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Internal-transfer Weighting of Multi-task Learning for Lung Cancer Detection

Dec 16, 2019
Yiyuan Yang, Riqiang Gao, Yucheng Tang, Sanja L. Antic, Steve Deppen, Yuankai Huo, Kim L. Sandler, Pierre P. Massion, Bennett A. Landman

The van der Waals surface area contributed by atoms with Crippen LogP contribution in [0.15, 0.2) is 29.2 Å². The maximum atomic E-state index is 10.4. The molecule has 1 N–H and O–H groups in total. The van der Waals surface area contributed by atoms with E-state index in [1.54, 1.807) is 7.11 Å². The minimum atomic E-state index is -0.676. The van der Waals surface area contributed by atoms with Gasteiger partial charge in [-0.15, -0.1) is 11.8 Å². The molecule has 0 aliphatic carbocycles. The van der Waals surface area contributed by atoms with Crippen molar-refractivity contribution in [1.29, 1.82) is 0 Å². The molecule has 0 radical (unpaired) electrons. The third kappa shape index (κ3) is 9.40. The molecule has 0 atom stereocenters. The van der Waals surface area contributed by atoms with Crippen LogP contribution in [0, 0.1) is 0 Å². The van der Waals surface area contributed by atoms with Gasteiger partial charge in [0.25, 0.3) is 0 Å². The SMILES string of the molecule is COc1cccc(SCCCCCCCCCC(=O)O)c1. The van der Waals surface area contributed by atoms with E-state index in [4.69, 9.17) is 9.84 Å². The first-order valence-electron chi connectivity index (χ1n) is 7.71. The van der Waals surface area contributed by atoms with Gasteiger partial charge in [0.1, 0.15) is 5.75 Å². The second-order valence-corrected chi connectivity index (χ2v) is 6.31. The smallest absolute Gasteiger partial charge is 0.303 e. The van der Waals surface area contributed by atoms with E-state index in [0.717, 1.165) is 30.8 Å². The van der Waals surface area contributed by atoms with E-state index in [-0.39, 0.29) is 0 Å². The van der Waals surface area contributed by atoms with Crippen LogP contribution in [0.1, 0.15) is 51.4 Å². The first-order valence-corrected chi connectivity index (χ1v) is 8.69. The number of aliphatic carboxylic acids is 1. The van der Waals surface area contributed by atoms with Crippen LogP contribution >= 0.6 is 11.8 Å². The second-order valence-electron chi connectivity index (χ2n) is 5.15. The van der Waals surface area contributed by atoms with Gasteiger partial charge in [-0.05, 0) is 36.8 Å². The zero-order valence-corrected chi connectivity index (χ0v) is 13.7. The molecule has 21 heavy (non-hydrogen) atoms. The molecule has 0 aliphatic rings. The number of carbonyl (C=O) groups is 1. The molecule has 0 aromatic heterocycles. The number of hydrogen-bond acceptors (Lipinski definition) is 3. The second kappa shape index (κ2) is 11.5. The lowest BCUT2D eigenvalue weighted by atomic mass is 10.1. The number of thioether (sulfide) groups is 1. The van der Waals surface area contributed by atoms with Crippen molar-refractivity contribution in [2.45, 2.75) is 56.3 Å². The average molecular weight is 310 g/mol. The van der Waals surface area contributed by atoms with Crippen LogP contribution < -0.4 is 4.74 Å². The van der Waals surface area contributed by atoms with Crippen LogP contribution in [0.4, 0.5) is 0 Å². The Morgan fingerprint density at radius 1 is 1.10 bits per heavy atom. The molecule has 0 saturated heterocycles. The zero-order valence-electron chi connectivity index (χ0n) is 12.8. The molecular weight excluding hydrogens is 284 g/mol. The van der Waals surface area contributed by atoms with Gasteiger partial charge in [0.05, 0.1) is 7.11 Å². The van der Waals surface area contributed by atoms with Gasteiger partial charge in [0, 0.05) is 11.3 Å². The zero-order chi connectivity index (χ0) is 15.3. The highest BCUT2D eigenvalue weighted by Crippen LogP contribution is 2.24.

Recently, multi-task networks have shown to both offer additional estimation capabilities, and, perhaps more importantly, increased performance over single-task networks on a "main/primary" task. However, balancing the optimization criteria of multi-task networks across different tasks is an area of active exploration. Here, we extend a previously proposed 3D attention-based network with four additional multi-task subnetworks for the detection of lung cancer and four auxiliary tasks (diagnosis of asthma, chronic bronchitis, chronic obstructive pulmonary disease, and emphysema). We introduce and evaluate a learning policy, Periodic Focusing Learning Policy (PFLP), that alternates the dominance of tasks throughout the training. To improve performance on the primary task, we propose an Internal-Transfer Weighting (ITW) strategy to suppress the loss functions on auxiliary tasks for the final stages of training. To evaluate this approach, we examined 3386 patients (single scan per patient) from the National Lung Screening Trial (NLST) and de-identified data from the Vanderbilt Lung Screening Program, with a 2517/277/592 (scans) split for training, validation, and testing. Baseline networks include a single-task strategy and a multi-task strategy without adaptive weights (PFLP/ITW), while primary experiments are multi-task trials with either PFLP or ITW or both. On the test set for lung cancer prediction, the baseline single-task network achieved prediction AUC of 0.8080 and the multi-task baseline failed to converge (AUC 0.6720). However, applying PFLP helped multi-task network clarify and achieved test set lung cancer prediction AUC of 0.8402. Furthermore, our ITW technique boosted the PFLP enabled multi-task network and achieved an AUC of 0.8462 (McNemar test, p < 0.01).